Positive Airway Pressure Therapy (PAP)

Positive airway pressure (PAP) therapy is a generic term applied to all sleep apnea treatments that use a stream of compressed air to support the airway during sleep. With PAP therapy, you wear a mask during sleep. A portable machine gently blows pressurized room air from into your upper airway through a tube connected to the mask. This positive airflow helps keep the airway open, preventing the collapse that occurs during apnea, thus allowing normal breathing. For optimal improvement, it’s important to use your PAP machine every time you sleep – including naps.

Overall PAP therapy is a safe and effective treatment, however there are a few counter-indications. Be sure to tell your doctor if you have bullous lung disease, pneumothorax, cerebrospinal fluid leak or severe epistaxis (nosebleeds).

Frequently Asked Questions

Is the PAP machine difficult to use?
It will take some time for you to get used to the new equipment and it may take a while for you to begin to feel the benefits of PAP therapy. If you are having problems adjusting to your machine, please contact us for help.

What are the benefits of PAP therapy?
PAP therapy will increase your energy levels; improve your mental alertness, your mood, your quality of sleep, and your quality of life.

If I lose weight, will I cure my OSA?
That depends. Some people have shown decreased symptoms from OSA after losing weight and were removed from their PAP machine; others have not. However, if you are overweight, losing weight will always improve your health and decrease your risks of developing other health issues.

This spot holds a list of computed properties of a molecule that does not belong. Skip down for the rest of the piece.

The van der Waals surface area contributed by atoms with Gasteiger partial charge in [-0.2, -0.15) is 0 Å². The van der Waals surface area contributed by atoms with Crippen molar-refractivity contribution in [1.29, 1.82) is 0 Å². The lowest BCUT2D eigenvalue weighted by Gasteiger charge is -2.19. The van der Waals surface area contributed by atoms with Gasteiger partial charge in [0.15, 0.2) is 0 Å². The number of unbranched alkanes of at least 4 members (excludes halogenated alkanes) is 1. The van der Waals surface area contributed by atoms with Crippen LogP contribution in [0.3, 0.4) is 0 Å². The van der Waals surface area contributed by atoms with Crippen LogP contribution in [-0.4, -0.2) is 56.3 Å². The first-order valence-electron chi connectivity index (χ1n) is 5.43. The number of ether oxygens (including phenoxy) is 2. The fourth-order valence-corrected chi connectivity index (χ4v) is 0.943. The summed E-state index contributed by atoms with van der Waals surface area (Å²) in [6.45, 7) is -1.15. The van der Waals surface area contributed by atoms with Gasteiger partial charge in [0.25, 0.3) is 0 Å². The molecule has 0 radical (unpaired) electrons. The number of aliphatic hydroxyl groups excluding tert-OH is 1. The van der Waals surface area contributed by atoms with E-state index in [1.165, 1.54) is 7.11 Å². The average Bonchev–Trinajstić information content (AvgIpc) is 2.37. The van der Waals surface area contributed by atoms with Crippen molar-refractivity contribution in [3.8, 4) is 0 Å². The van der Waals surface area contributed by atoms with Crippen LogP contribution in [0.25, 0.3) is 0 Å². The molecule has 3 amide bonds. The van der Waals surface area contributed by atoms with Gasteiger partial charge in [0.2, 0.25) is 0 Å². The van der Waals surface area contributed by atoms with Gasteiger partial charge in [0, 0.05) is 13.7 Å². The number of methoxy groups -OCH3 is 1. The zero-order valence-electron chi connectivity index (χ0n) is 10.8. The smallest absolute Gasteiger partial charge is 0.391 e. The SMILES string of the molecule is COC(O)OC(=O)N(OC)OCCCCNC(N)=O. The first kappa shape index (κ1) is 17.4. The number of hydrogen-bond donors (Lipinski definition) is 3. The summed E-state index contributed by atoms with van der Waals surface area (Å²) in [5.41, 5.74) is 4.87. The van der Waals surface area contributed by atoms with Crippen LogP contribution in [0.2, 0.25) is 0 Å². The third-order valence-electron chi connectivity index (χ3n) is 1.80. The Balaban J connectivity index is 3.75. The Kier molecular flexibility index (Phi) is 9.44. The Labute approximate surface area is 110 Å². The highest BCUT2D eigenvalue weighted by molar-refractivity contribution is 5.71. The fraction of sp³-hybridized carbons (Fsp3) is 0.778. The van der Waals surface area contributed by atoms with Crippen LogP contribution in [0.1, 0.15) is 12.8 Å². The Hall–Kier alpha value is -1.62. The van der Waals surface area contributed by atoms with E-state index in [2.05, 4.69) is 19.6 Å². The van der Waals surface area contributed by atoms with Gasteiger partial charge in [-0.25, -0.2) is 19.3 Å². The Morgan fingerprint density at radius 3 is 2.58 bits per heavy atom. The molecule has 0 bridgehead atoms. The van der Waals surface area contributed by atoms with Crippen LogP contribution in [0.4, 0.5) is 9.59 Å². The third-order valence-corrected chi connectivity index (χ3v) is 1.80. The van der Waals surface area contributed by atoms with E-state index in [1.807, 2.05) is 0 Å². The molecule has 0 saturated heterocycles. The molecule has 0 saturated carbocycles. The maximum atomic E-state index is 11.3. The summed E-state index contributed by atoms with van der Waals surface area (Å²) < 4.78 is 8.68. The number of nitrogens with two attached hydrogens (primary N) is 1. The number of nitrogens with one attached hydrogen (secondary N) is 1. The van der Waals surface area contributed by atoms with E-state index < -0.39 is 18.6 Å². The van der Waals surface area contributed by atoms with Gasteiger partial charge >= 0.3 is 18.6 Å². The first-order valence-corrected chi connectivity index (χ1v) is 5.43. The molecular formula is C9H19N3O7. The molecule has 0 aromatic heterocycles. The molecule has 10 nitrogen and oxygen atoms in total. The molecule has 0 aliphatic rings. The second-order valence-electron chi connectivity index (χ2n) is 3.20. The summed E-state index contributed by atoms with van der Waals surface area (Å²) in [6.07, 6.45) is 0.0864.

How long will I need to use this machine?
PAP therapy is just that—therapy. As long as you have OSA, you need to do something to improve your quality of sleep. Today, after many years of experimenting with surgeries, oral appliances, special bed pillows, etc, positive airway pressure is the gold standard for relieving and improving symptoms of OSA.

Types of PAP Therapy

There are several forms of positive airway pressure (PAP) therapy other than CPAP. All forms of PAP therapy keep your airway open as you sleep by providing a stream of air through a mask that you wear:

APAP

Autotitrating positive airway pressure (APAP) therapy automatically raises or lowers your air pressure as needed during the night.

BPAP

Bilevel positive airway pressure (BPAP) devices have two alternating levels of pressure. When you breathe in air, the pressure rises. The pressure decreases as you breathe out. If you have a problem with CPAP or APAP, your sleep doctor may recommend BPAP. Your doctor also may recommend using BPAP if you have sleep apnea along with another breathing disorder.

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Types of Masks

There are three common types of CPAP masks. No matter what type of mask you use, it is important that it fits well and is comfortable.

Nasal Mask

This mask only covers your nose. This is the most common type of CPAP mask.

Full Face Mask

This mask covers both your nose and your mouth. This type of mask may help if you have air leaks when using a nasal mask.

Nasal Pillows

This mask uses soft silicone tubes that fit directly in your nose. This may help if you have air leaks or don’t like the feeling of a mask over your nose and face.